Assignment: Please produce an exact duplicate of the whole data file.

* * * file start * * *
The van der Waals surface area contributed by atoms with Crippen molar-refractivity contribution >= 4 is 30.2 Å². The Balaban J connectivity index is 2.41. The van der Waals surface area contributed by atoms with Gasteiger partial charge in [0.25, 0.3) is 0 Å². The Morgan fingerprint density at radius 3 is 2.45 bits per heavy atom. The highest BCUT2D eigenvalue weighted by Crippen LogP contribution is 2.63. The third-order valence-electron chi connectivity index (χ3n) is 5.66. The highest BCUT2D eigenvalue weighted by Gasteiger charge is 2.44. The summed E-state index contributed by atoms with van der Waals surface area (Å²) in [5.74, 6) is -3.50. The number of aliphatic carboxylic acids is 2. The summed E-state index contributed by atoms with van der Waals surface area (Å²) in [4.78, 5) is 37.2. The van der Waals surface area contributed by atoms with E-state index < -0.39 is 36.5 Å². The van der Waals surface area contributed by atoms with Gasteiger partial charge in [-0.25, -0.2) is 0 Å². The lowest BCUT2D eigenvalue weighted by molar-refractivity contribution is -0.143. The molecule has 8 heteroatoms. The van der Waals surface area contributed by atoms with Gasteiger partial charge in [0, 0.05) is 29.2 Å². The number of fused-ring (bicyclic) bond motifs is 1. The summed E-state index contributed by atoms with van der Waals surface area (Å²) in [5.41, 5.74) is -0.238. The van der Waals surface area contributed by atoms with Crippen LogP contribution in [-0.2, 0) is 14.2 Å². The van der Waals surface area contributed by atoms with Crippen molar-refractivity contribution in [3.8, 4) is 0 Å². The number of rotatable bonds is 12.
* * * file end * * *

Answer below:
The van der Waals surface area contributed by atoms with Crippen molar-refractivity contribution >= 4 is 30.2 Å². The Balaban J connectivity index is 2.41. The van der Waals surface area contributed by atoms with Gasteiger partial charge in [0.25, 0.3) is 0 Å². The Morgan fingerprint density at radius 3 is 2.45 bits per heavy atom. The highest BCUT2D eigenvalue weighted by Crippen LogP contribution is 2.63. The third-order valence-electron chi connectivity index (χ3n) is 5.66. The highest BCUT2D eigenvalue weighted by Gasteiger charge is 2.44. The summed E-state index contributed by atoms with van der Waals surface area (Å²) in [5.74, 6) is -3.50. The number of aliphatic carboxylic acids is 2. The summed E-state index contributed by atoms with van der Waals surface area (Å²) in [4.78, 5) is 37.2. The van der Waals surface area contributed by atoms with E-state index < -0.39 is 36.5 Å². The van der Waals surface area contributed by atoms with Gasteiger partial charge in [-0.25, -0.2) is 0 Å². The lowest BCUT2D eigenvalue weighted by molar-refractivity contribution is -0.143. The molecule has 8 heteroatoms. The van der Waals surface area contributed by atoms with Gasteiger partial charge in [0, 0.05) is 29.2 Å². The number of fused-ring (bicyclic) bond motifs is 1. The summed E-state index contributed by atoms with van der Waals surface area (Å²) in [5.41, 5.74) is -0.238. The van der Waals surface area contributed by atoms with Crippen LogP contribution in [-0.2, 0) is 14.2 Å². The van der Waals surface area contributed by atoms with Crippen molar-refractivity contribution in [3.8, 4) is 0 Å². The number of rotatable bonds is 12.